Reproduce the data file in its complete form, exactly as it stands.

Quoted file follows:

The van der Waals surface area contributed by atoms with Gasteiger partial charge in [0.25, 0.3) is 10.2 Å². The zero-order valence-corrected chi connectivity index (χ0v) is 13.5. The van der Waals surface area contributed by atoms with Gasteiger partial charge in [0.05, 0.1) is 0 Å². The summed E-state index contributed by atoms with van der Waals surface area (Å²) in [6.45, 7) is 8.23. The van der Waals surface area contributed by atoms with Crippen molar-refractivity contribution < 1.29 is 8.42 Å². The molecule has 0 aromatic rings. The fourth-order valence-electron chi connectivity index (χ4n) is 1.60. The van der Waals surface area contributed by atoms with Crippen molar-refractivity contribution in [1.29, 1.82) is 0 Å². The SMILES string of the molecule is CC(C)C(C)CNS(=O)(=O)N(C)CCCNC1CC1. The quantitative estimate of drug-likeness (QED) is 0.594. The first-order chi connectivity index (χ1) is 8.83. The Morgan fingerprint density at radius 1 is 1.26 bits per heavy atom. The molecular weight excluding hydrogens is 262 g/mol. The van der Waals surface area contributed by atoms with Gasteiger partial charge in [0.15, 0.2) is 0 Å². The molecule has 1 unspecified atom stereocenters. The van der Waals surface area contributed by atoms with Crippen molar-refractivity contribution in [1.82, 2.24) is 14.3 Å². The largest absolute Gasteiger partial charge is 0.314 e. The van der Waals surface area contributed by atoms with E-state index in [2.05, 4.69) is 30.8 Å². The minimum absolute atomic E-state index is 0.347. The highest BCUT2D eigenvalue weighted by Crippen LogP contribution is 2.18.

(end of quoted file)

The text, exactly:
The van der Waals surface area contributed by atoms with Gasteiger partial charge in [0.25, 0.3) is 10.2 Å². The zero-order valence-corrected chi connectivity index (χ0v) is 13.5. The van der Waals surface area contributed by atoms with Gasteiger partial charge in [0.05, 0.1) is 0 Å². The summed E-state index contributed by atoms with van der Waals surface area (Å²) in [6.45, 7) is 8.23. The van der Waals surface area contributed by atoms with Crippen molar-refractivity contribution < 1.29 is 8.42 Å². The molecule has 0 aromatic rings. The fourth-order valence-electron chi connectivity index (χ4n) is 1.60. The van der Waals surface area contributed by atoms with Crippen molar-refractivity contribution in [1.29, 1.82) is 0 Å². The SMILES string of the molecule is CC(C)C(C)CNS(=O)(=O)N(C)CCCNC1CC1. The quantitative estimate of drug-likeness (QED) is 0.594. The first-order chi connectivity index (χ1) is 8.83. The Morgan fingerprint density at radius 1 is 1.26 bits per heavy atom. The molecular weight excluding hydrogens is 262 g/mol. The van der Waals surface area contributed by atoms with Gasteiger partial charge in [0.15, 0.2) is 0 Å². The molecule has 1 unspecified atom stereocenters. The van der Waals surface area contributed by atoms with Crippen molar-refractivity contribution in [1.82, 2.24) is 14.3 Å². The largest absolute Gasteiger partial charge is 0.314 e. The van der Waals surface area contributed by atoms with E-state index in [2.05, 4.69) is 30.8 Å². The minimum absolute atomic E-state index is 0.347. The highest BCUT2D eigenvalue weighted by Crippen LogP contribution is 2.18.